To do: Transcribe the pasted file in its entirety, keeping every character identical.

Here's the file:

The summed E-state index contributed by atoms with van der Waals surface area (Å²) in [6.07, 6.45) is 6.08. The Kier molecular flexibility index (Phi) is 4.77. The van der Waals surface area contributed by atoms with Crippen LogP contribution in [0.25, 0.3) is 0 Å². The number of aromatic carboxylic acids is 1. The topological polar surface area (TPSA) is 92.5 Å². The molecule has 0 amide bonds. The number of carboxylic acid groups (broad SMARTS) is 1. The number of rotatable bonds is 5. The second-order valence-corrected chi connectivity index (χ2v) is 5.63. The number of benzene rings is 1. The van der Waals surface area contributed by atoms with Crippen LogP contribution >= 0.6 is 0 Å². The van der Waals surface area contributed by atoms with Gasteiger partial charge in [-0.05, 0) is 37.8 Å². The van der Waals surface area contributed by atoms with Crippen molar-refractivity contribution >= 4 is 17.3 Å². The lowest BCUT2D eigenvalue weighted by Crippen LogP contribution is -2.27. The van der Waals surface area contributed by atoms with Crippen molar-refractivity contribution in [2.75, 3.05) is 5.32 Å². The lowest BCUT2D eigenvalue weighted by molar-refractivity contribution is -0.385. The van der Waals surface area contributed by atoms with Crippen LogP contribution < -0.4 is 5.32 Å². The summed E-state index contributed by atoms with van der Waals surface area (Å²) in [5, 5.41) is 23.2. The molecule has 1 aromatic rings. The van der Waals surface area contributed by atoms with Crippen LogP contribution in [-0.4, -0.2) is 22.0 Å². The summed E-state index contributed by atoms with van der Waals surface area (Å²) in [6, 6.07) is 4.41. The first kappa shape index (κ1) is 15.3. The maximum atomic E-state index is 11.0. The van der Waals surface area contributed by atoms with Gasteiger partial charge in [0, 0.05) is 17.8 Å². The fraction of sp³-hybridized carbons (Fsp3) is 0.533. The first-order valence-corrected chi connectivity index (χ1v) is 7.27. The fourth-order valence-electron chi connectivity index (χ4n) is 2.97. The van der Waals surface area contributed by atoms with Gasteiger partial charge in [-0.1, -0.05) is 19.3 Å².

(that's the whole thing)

The summed E-state index contributed by atoms with van der Waals surface area (Å²) in [6.07, 6.45) is 6.08. The Kier molecular flexibility index (Phi) is 4.77. The van der Waals surface area contributed by atoms with Crippen LogP contribution in [0.25, 0.3) is 0 Å². The number of aromatic carboxylic acids is 1. The topological polar surface area (TPSA) is 92.5 Å². The molecule has 0 amide bonds. The number of carboxylic acid groups (broad SMARTS) is 1. The number of rotatable bonds is 5. The second-order valence-corrected chi connectivity index (χ2v) is 5.63. The number of benzene rings is 1. The van der Waals surface area contributed by atoms with Crippen LogP contribution >= 0.6 is 0 Å². The van der Waals surface area contributed by atoms with Gasteiger partial charge in [-0.05, 0) is 37.8 Å². The van der Waals surface area contributed by atoms with Crippen molar-refractivity contribution >= 4 is 17.3 Å². The lowest BCUT2D eigenvalue weighted by Crippen LogP contribution is -2.27. The van der Waals surface area contributed by atoms with Crippen molar-refractivity contribution in [2.75, 3.05) is 5.32 Å². The lowest BCUT2D eigenvalue weighted by molar-refractivity contribution is -0.385. The van der Waals surface area contributed by atoms with Crippen LogP contribution < -0.4 is 5.32 Å². The summed E-state index contributed by atoms with van der Waals surface area (Å²) in [5, 5.41) is 23.2. The molecule has 1 aromatic rings. The van der Waals surface area contributed by atoms with Crippen LogP contribution in [-0.4, -0.2) is 22.0 Å². The summed E-state index contributed by atoms with van der Waals surface area (Å²) in [6, 6.07) is 4.41. The first kappa shape index (κ1) is 15.3. The maximum atomic E-state index is 11.0. The van der Waals surface area contributed by atoms with Gasteiger partial charge in [0, 0.05) is 17.8 Å². The fraction of sp³-hybridized carbons (Fsp3) is 0.533. The first-order valence-corrected chi connectivity index (χ1v) is 7.27. The fourth-order valence-electron chi connectivity index (χ4n) is 2.97. The van der Waals surface area contributed by atoms with Gasteiger partial charge in [-0.1, -0.05) is 19.3 Å².